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Can One Pill A Day Keep Hepatitis B Away? PowerPoint Presentation
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Can One Pill A Day Keep Hepatitis B Away?

Can One Pill A Day Keep Hepatitis B Away?

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Can One Pill A Day Keep Hepatitis B Away?

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  1. Can One Pill A Day Keep Hepatitis B Away? Scott K. Fung, MD, FRCPC Toronto General Hospital University of Toronto November 30, 2009 TGH

  2. Learning Objectives • To discuss new ‘normal’ values for ALT and define significant HBV DNA levels • To briefly review antiviral treatment options for chronic HBV infection in 2009 • To illustrate indications for treatment of chronic hepatitis B and monitoring strategies using case studies

  3. Quiz 1 2 3 4 • Wilson disease • Hereditary hemochromatosis • Chronic hepatitis B and HCC • Fatty liver

  4. Liver Disease in Canada HBV Others Alcohol NAFLD HCV

  5. Age-Standardized Mortality *Rate per 100,000 population, both sexes

  6. Hepatitis B and HCC in Canada • Rate of HCC is rising in Canada and most Western countries • Related to immigration from HBV endemic parts of the world • No accurate data on overall prevalence of HBV and HCC in Canada • Estimated 1981-2005 using 2006 National census

  7. Hepatitis B and HCC in Canada • Between 1981-2005, Canada accepted • 4 million new immigrants • 90% from HBV endemic areas (>3-7%) • HBsAg+ immigrants = 209,401 individuals • HBsAg+ nonimmigrants = 182,000indiv. • Overall prevalance in Canadian pop =1.3 % • Limited impact of HBV vaccine • ~500 immigrants will develop HCC per yr (0.22/100,000/yr) Leber et al, Can J Gastro 2009

  8. All HBV Carriers are Potential Treatment Candidates Stop Rx not indicated Slow down Observe closely May need Rx later Go ahead with Rx

  9. Stages of Chronic Hepatitis B Infection Lok, Gastroenterology 2007

  10. HBeAg-negative CHB • Viral Load >3–4 log IU/mL • HBeAg-negative • pre-core / core promoter mutant • ALT intermittently abnormal • Biopsy • inflammation intermittent • fibrosis progression • Risk of complications (cirrhosis/ HCC) higher Adapted from Yim & Lok, Hepatology 2006; 43: S173

  11. Disease Progression Chronic hepatitis HCC 10-20% Cirrhosis Liver Failure 15-40% Death or OLTx 20% Age 40 50 60 Years EASL Consensus Guidelines. J Hepatol 2003 Lok et al, Hepatology 2004

  12. Complications of HBV HCC Ascites Varices

  13. Danger Signs: Time To Worry • INR • Bilirubin Albumin Platelets Cirrhosis • Confusion • Jaundice • GI bleeding • Ascites

  14. HBV DNA New unit of measurement for HBV DNA = logs IU/ml

  15. HBV Viral load in Log Scale Log scales simplify large numeric differences in HBV DNA values Error of the test = 0.5 log IU Tripling of viral load = within the error of the test Following trends in HBV DNA important If in doubt, repeat testing to confirm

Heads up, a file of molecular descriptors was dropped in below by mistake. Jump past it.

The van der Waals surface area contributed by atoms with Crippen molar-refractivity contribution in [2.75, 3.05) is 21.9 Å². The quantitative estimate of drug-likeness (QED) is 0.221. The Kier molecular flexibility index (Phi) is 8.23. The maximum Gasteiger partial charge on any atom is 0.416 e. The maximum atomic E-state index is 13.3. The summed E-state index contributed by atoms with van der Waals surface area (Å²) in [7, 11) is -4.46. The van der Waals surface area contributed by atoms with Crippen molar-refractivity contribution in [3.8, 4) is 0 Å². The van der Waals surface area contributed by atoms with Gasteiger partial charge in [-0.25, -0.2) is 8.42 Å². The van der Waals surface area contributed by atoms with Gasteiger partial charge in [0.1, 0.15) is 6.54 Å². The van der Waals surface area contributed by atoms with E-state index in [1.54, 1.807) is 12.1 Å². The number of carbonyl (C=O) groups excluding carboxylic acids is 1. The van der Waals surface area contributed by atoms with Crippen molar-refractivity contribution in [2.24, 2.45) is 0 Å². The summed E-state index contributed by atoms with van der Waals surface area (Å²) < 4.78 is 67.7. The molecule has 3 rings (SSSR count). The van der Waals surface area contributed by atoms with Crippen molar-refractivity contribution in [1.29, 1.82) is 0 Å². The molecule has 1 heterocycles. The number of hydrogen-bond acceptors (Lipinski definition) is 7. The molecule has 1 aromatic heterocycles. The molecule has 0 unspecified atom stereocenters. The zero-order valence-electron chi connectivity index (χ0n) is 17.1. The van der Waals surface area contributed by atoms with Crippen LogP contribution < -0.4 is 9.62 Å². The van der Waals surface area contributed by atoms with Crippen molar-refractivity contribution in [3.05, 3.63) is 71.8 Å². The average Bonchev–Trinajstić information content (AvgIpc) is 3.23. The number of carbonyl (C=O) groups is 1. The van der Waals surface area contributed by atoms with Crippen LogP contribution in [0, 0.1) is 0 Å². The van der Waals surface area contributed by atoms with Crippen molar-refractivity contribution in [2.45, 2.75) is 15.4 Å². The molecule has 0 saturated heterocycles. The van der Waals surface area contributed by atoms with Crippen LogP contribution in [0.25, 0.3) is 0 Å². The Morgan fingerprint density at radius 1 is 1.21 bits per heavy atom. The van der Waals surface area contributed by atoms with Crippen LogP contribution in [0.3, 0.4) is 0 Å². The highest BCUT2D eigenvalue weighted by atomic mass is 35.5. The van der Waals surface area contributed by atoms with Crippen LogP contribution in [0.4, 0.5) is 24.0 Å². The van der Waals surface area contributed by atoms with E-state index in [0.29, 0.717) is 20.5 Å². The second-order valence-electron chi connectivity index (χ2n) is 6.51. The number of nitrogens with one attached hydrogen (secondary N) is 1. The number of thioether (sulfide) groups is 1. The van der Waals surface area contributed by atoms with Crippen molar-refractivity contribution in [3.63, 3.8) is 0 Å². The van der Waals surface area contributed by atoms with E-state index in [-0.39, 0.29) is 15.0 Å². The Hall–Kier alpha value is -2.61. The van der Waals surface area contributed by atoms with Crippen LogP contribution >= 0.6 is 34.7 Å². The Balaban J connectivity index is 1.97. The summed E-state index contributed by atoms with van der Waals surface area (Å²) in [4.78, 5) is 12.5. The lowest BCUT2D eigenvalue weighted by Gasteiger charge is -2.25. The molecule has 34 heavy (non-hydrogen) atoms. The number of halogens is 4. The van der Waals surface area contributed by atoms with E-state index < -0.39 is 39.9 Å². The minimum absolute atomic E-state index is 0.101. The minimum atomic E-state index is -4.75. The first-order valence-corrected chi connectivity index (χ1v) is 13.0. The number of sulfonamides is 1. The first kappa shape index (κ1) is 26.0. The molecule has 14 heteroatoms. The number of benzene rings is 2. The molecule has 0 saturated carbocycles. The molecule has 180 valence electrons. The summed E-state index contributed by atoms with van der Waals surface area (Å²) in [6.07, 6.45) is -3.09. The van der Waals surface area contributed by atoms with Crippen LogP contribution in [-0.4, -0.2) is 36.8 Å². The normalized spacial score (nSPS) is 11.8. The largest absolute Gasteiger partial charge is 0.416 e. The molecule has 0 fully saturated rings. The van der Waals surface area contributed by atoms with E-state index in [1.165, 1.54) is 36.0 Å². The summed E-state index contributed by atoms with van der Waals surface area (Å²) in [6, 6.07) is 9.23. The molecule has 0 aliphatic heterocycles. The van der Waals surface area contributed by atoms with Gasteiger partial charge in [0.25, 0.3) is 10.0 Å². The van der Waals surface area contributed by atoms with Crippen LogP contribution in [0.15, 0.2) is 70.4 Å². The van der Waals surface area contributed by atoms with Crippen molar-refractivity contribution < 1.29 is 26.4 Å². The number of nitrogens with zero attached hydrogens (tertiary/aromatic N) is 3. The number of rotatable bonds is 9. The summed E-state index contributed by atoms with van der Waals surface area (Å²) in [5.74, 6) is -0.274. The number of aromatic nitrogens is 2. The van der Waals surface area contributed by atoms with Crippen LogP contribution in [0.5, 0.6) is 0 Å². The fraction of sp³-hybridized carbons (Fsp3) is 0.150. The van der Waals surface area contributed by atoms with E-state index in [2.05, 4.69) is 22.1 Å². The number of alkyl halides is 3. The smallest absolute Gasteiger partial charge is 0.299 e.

16. How High Can You Go? 1 = 100 = 1E0 10 = 101 = 1E1 100 = 102 = 1E2 1,000 = 103 = 1E3 10,000 = 104 = 1E4 100,000 = 105 = 1E5 1,000,000 = 106 = 1E6 10,000,000 = 107 = 1E7 100,000,000 = 108 = 1E8 1,000,000,000 = 109 = 1E9 10,000,000,000 = 1010=1E10 Low HBeAg-neg Medium HBeAg-pos High

  17. REVEAL HBV Cirrhosis HCC HCC in HBeAg-negative patients with normal ALT Iloeje et al, JAMA 2006 Chen et al, Gastroenterology 2006

  18. HBV DNA

  19. HBV DNA Report 4.3 E+7 43,000,000 7.4 log

  20. “Normal” ALT Levels Upper Limit of Normal Male 53 U/L Female 31 U/L Yuen et al, Gut 2005

  21. ALT and Liver Mortality Tai et al, Hepatology 2009

  22. ALT Normal Values • Current upper limit of normal too high • New standard for ALT • Male <30 U/L • Female <19 U/L • Normal ALT does not exclude significant liver disease • Patients should not be denied antiviral treatment based on normal ALT Sherman et al, Can J Gastro 2007

  23. Histology in HBeAg-positive CHB Note: This study population consisted of males over the age of 30 Yang et al, Chinese J Dig Dis 2002; 3: 150

  24. Beware ‘Normal’ ALT Predictors of Sig. Fibrosis: Older Age Fluct. ALT Nguyen et al, Am J Gastro 2009

  25. HBeAg-positive Patients HBeAg-positive HBV DNA <20,000 IU/mL(<105,200 copies/mL) HBV DNA >20,000 IU/mL(>105,200 copies/mL) ALT normal ALT elevated for 3–6 months ALT normal ALT elevated for 3–6 months No treatment. Monitor every 3 months with ALT and HBV DNA Rule out other causes of liver disease Monitor ALT every 3 months. Consider biopsy if age >35–40 years, and treatif significant disease Treat Based on a conversion factor of 1 IU/mL = 5.26 copies/mL Sherman et al, Can J Gastroenterol 2007; 21(Suppl. C): 5C–24C

  26. Selection of Specific Agents for HBeAg-positive CHB HBeAg-positive HBV DNA <20 million IU/mL(<105.2 million copies/mL) HBV DNA >20 million IU/mL(>105.2 million copies/mL) Standard interferon Pegylated interferon Adefovir Entecavir* Tenofovir*† Entecavir* Tenofovir*† *If Entecavir or Tenofovir not available, use Telbivudine or Lamivudine †Approved since publication of the guidelinesBased on a conversion factor of 1 IU/mL = 5.26 copies/mL Sherman et al, Can J Gastroenterol 2007; 21(Suppl. C): 5C–24C